- There is a lot going on in the 14 GHz spectrum, specifically 500 MHz of spectrum for air-to-ground connectivity wireless services and you can read more about it here: Qualcomm, Gogo, others continue to push for FCC’s 14 GHz ATG spectrum auction despite moves to satellite services | FierceWireless
- Here’s another good wireless article we found: The crazy economics of inflight Wi-Fi
- And speaking of Singapore, here is the link to the APEX signup: 6 weeks to go, take advantage of our discounted hotel rates
OK, AS9100 Certification may not seem like a big deal to you (and we had to look it up) but it turns out that in aviation, quality management is a very big deal… with every airplane part! So, you might ask, what can be so difficult about setting up a Quality Assurance program? Plenty, in fact we counted well over 200 action items, systems, documents, records, developments, implements and more actions need to complete the certification. In fact, if you want to finally see what all this “quality” certification means, check out this “easy” outline of the cert actions
Notes IFPL: “IFPL are delighted to have achieved certification to AS9100C. This is a key stage in the develop- ment of IFPL and demonstrates that our Management Systems are mature and robust. IFPL recognizes that compliance with quality accreditations forms the foundations of their business success. Quality is in the DNA of the company culture, engaging employees to continually improve systems and products to benefit our customer satisfaction.
IFPL’s facility is based on the Isle of Wight, just off the south coast of the UK. The leadership team at IFPL ensures that the management system activities are carried out in accordance with the Quality Management System, the European Aviation Safety Agency requirements of EASA Part 21G and the newly awarded International Aerospace Standard AS9100C.”
They went on to say, “Quality, reliability, and safety are critical values for the aerospace industry. The BSI only award the certificate once their rigorous and stringent criteria has been met. Both of these certifications high- light IFPL’s commitment to meeting and exceeding the increasingly stringent industry requirements for aerospace related products and assures our manufacturing processes consistently meet or exceed the requirements and expectations of customers presenting the most challenging of applications.” And, in case you didn’t know, CEO Geoff Underwood founded IFPL almost 20 years ago and it has the largest portfolio of proven IFEC products and services in its sector. They are proud to supply the world’s leading inline manufacturers and airlines, who have come to rely on them to provide inspiration to the enhancement of their passengers’ experience; delivered through their innovative product design and proven reputation for reliability. For more information on the IFPL products check out the following link: IFPL – Connecting Your Passengers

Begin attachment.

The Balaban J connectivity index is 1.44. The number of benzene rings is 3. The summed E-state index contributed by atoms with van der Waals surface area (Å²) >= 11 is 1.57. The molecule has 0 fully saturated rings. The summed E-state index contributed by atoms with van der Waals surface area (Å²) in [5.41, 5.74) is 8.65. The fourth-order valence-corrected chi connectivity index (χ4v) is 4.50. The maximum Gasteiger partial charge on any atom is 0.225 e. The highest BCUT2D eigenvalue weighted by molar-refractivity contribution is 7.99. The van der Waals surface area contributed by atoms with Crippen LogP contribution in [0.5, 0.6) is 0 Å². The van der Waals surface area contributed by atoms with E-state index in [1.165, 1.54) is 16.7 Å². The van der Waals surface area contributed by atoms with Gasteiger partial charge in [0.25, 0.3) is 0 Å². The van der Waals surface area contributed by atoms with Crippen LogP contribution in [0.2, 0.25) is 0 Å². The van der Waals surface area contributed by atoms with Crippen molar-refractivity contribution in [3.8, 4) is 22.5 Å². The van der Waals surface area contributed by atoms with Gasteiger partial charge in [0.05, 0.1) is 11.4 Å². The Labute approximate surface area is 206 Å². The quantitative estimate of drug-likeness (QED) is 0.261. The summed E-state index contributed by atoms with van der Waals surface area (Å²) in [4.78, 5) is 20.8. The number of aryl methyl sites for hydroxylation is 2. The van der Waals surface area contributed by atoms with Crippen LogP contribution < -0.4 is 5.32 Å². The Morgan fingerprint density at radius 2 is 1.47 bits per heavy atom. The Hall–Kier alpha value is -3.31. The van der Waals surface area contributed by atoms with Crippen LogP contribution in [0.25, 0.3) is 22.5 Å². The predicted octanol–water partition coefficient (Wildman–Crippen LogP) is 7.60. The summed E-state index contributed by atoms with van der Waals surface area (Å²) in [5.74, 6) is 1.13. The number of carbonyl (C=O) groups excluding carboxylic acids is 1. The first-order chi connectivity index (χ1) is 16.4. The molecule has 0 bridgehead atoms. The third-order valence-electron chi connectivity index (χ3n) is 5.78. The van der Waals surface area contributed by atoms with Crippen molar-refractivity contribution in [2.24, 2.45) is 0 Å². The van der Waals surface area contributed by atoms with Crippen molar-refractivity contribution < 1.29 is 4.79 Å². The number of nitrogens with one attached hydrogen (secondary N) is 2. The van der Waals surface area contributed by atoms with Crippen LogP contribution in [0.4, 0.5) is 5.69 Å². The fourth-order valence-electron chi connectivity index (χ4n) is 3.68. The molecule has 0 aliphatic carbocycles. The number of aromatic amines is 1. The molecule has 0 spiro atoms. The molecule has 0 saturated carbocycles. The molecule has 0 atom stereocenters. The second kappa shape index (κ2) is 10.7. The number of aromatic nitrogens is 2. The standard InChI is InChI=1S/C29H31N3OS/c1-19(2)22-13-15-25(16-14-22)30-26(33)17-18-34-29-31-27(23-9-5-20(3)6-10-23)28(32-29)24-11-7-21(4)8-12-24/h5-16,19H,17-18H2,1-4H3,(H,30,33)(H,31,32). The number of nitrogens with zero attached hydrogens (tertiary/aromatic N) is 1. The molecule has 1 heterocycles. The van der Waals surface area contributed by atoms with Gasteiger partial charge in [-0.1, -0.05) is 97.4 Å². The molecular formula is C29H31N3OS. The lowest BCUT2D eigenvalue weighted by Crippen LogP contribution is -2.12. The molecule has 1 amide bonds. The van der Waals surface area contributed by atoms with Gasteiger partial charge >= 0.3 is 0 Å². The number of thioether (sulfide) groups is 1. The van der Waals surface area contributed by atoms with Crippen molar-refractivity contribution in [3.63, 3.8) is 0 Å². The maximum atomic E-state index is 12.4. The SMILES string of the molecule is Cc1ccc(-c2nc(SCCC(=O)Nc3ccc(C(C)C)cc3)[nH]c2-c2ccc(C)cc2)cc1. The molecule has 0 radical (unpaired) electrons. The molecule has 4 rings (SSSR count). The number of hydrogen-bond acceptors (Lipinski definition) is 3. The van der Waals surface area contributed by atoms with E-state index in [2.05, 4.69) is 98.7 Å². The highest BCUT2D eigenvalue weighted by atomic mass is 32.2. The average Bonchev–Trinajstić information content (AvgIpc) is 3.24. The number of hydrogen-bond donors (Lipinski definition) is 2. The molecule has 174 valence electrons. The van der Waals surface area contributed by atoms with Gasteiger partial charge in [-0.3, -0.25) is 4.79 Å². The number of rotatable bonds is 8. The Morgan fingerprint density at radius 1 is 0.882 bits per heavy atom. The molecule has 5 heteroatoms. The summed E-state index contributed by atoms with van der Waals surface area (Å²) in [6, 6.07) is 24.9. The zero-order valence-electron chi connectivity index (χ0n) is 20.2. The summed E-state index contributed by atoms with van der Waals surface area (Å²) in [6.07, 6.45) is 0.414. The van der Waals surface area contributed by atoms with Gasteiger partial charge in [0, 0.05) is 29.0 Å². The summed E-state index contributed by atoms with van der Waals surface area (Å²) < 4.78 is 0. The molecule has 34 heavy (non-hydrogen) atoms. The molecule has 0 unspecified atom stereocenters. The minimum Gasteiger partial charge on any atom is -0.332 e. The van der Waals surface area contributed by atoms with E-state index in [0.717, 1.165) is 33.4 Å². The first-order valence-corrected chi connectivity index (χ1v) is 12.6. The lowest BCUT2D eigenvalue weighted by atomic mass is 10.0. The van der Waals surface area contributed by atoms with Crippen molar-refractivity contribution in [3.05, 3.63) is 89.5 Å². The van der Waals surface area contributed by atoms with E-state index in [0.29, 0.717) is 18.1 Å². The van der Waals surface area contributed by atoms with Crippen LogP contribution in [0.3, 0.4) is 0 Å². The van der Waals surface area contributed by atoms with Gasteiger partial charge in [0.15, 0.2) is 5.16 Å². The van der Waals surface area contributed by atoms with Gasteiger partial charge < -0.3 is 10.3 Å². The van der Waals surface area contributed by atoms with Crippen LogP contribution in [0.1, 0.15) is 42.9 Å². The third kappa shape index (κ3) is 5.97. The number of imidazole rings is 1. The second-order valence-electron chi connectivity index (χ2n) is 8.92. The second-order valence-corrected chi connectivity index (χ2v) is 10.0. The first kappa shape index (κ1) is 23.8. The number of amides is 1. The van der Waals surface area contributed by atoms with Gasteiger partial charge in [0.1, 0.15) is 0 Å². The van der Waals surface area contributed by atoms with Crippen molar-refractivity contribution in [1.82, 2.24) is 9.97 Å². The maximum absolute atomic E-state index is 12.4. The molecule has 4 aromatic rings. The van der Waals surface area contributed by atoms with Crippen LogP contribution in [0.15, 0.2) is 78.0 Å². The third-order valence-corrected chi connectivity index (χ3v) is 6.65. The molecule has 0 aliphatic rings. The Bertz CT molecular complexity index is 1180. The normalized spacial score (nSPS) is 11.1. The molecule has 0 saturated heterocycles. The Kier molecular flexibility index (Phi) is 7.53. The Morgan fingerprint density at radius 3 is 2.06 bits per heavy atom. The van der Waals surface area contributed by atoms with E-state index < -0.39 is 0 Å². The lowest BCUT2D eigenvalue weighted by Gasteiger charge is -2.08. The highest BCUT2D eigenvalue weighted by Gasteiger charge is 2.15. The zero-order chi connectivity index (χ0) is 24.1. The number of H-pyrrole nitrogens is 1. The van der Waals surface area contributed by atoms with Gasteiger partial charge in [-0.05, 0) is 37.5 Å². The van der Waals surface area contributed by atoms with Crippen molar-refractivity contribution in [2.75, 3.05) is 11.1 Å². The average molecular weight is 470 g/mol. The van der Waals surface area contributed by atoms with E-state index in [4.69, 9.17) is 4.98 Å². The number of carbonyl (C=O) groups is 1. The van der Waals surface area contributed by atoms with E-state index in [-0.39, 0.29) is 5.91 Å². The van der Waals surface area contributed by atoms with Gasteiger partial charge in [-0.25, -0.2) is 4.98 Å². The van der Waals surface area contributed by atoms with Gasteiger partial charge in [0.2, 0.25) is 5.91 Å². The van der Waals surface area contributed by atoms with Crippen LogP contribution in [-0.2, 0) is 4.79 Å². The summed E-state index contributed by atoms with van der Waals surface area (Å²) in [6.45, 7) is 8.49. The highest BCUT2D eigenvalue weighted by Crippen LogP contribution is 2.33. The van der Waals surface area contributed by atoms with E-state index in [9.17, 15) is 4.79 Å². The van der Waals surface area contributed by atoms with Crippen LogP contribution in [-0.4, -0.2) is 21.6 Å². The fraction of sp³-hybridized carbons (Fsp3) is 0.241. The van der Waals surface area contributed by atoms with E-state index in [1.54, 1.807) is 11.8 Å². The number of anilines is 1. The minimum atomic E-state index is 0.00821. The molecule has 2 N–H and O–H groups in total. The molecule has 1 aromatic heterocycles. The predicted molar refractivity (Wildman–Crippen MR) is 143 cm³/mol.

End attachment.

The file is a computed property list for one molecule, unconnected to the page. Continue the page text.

1. 2Ku is now up and flying across three airline partners – Aeromexico, Delta and Virgin Atlantic
2. 2Ku is installed on about a dozen aircraft
3. Gogo has now received six STCs to install the technology on various aircraft types
4. By the end of 2016 Gogo expects to have 75-100 2Ku installations. For 2017 that number increases to 350-450 and in 2018 increases again to 500-700 install.
5.Gogo was selected by Delta Private Jets to equip its feet of >70 business jets with Gogo Biz 4G inflight connectivity for 2Q17.
6. Want see something cool? Watch this Gogo 2Ku hardware installation on a GOL B737-800 – Gogo Inflight Internet Video: Behind the scenes with the first Gogo 2Ku installation on GOL – Gogo Concourse
At the end of June, Inmarsat has announced that its advanced Global Xpress (GX) Aviation in-flight connectivity service has been certified by the European Aviation Safety Agency (EASA) for the Airbus A320 aircraft family, bringing it a step closer to being available as line-fit or retrofit on every major Airbus and Boeing airframe. Here is a link for more information – GX Aviation certified for Airbus A320 aircraft – Inmarsat
OTHER (somewhat related) NEWS
1. We have to thank Bill Baltra for this one. Have you heard about ModoBag. Yep, you ride your bag now, and if you don’t believe it, check out this video – Modobag: World’s First Motorized, Rideable Luggage! – YouTube We contacted them but there was no response. you be the judge of their product if it achieves acceptability; besides, it might not look too cool in a skirt! Cruise the airport on top of a piece of motorized luggage
2. This may explain today’s aircraft Wi-Fi usage: Major study links low internet usage to slow broadband – BBC News
3. IFExpress recently asked Rich Salter (Engineering Consultant) about issues involved with security and IFEC and he had 3 points for your consideration:
a. There is an ARINC group addressing onboard cyber-security, and see the presentation made by Boeing’s Derek Schatz at a recent ARINC CSS meeting.